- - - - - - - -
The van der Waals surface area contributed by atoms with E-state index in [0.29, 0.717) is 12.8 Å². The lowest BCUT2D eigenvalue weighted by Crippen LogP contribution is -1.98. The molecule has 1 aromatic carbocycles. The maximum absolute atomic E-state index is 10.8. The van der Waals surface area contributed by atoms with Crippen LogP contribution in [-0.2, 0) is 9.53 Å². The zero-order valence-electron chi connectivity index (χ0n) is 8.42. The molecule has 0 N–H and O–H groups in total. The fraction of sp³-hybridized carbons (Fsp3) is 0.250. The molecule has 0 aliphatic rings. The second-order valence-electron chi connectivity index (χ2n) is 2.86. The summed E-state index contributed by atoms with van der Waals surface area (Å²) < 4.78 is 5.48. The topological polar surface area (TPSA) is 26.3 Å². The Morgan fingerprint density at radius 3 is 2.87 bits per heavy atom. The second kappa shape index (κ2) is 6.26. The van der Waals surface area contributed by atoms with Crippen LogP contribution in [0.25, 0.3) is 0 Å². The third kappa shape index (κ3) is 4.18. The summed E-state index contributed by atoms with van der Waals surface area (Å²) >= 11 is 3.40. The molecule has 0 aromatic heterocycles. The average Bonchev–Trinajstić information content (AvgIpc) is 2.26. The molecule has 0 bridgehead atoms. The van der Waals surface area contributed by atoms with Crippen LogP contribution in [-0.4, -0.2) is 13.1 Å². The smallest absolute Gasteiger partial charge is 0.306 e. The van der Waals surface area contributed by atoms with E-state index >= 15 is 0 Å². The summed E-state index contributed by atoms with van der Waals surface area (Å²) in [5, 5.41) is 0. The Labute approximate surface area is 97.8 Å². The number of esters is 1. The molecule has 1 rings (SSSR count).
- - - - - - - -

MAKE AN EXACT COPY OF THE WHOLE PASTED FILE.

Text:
The van der Waals surface area contributed by atoms with E-state index in [0.29, 0.717) is 12.8 Å². The lowest BCUT2D eigenvalue weighted by Crippen LogP contribution is -1.98. The molecule has 1 aromatic carbocycles. The maximum absolute atomic E-state index is 10.8. The van der Waals surface area contributed by atoms with Crippen LogP contribution in [-0.2, 0) is 9.53 Å². The zero-order valence-electron chi connectivity index (χ0n) is 8.42. The molecule has 0 N–H and O–H groups in total. The fraction of sp³-hybridized carbons (Fsp3) is 0.250. The molecule has 0 aliphatic rings. The second-order valence-electron chi connectivity index (χ2n) is 2.86. The summed E-state index contributed by atoms with van der Waals surface area (Å²) < 4.78 is 5.48. The topological polar surface area (TPSA) is 26.3 Å². The Morgan fingerprint density at radius 3 is 2.87 bits per heavy atom. The second kappa shape index (κ2) is 6.26. The van der Waals surface area contributed by atoms with Crippen LogP contribution in [0.25, 0.3) is 0 Å². The third kappa shape index (κ3) is 4.18. The summed E-state index contributed by atoms with van der Waals surface area (Å²) >= 11 is 3.40. The molecule has 0 aromatic heterocycles. The average Bonchev–Trinajstić information content (AvgIpc) is 2.26. The molecule has 0 bridgehead atoms. The van der Waals surface area contributed by atoms with Crippen LogP contribution in [-0.4, -0.2) is 13.1 Å². The smallest absolute Gasteiger partial charge is 0.306 e. The van der Waals surface area contributed by atoms with E-state index >= 15 is 0 Å². The summed E-state index contributed by atoms with van der Waals surface area (Å²) in [5, 5.41) is 0. The Labute approximate surface area is 97.8 Å². The number of esters is 1. The molecule has 1 rings (SSSR count).